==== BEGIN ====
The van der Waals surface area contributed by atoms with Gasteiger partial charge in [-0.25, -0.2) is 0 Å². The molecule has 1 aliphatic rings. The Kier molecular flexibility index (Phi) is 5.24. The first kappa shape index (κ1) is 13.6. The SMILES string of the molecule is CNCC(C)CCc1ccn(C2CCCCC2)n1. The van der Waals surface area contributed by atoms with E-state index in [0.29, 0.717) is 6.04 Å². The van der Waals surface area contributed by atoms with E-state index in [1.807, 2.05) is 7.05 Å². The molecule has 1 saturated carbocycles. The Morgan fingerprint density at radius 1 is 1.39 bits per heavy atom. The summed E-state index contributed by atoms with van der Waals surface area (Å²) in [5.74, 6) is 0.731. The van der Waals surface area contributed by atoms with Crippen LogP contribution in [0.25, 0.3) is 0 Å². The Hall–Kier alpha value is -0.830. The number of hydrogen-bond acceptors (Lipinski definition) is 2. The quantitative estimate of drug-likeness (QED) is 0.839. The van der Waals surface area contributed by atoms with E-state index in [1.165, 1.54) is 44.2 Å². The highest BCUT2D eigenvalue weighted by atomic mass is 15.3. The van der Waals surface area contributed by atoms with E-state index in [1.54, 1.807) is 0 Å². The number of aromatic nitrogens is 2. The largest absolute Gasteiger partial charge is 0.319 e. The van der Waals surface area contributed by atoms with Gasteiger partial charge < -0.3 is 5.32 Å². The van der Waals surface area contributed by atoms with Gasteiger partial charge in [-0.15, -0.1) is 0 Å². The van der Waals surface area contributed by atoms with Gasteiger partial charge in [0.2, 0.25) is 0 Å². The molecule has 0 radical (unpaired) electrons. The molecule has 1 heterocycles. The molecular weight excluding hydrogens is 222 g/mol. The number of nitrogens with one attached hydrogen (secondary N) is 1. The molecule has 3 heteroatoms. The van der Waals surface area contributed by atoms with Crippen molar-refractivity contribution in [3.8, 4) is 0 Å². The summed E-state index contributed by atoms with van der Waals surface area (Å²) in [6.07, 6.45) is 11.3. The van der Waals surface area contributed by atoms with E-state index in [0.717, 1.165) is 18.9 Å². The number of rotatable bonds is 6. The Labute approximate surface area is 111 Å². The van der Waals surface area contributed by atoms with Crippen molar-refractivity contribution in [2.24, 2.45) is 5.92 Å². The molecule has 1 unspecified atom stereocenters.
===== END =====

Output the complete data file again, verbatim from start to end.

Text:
The van der Waals surface area contributed by atoms with Gasteiger partial charge in [-0.25, -0.2) is 0 Å². The molecule has 1 aliphatic rings. The Kier molecular flexibility index (Phi) is 5.24. The first kappa shape index (κ1) is 13.6. The SMILES string of the molecule is CNCC(C)CCc1ccn(C2CCCCC2)n1. The van der Waals surface area contributed by atoms with E-state index in [0.29, 0.717) is 6.04 Å². The van der Waals surface area contributed by atoms with E-state index in [1.807, 2.05) is 7.05 Å². The molecule has 1 saturated carbocycles. The Morgan fingerprint density at radius 1 is 1.39 bits per heavy atom. The summed E-state index contributed by atoms with van der Waals surface area (Å²) in [5.74, 6) is 0.731. The van der Waals surface area contributed by atoms with Crippen LogP contribution in [0.25, 0.3) is 0 Å². The Hall–Kier alpha value is -0.830. The number of hydrogen-bond acceptors (Lipinski definition) is 2. The quantitative estimate of drug-likeness (QED) is 0.839. The van der Waals surface area contributed by atoms with E-state index in [1.165, 1.54) is 44.2 Å². The highest BCUT2D eigenvalue weighted by atomic mass is 15.3. The van der Waals surface area contributed by atoms with E-state index in [1.54, 1.807) is 0 Å². The number of aromatic nitrogens is 2. The largest absolute Gasteiger partial charge is 0.319 e. The van der Waals surface area contributed by atoms with Gasteiger partial charge < -0.3 is 5.32 Å². The van der Waals surface area contributed by atoms with Gasteiger partial charge in [-0.15, -0.1) is 0 Å². The van der Waals surface area contributed by atoms with Gasteiger partial charge in [0.2, 0.25) is 0 Å². The molecule has 0 radical (unpaired) electrons. The molecule has 1 heterocycles. The molecular weight excluding hydrogens is 222 g/mol. The number of nitrogens with one attached hydrogen (secondary N) is 1. The molecule has 3 heteroatoms. The van der Waals surface area contributed by atoms with Crippen molar-refractivity contribution in [3.8, 4) is 0 Å². The summed E-state index contributed by atoms with van der Waals surface area (Å²) in [6.07, 6.45) is 11.3. The van der Waals surface area contributed by atoms with E-state index in [0.717, 1.165) is 18.9 Å². The number of rotatable bonds is 6. The Labute approximate surface area is 111 Å². The van der Waals surface area contributed by atoms with Crippen molar-refractivity contribution in [2.24, 2.45) is 5.92 Å². The molecule has 1 unspecified atom stereocenters.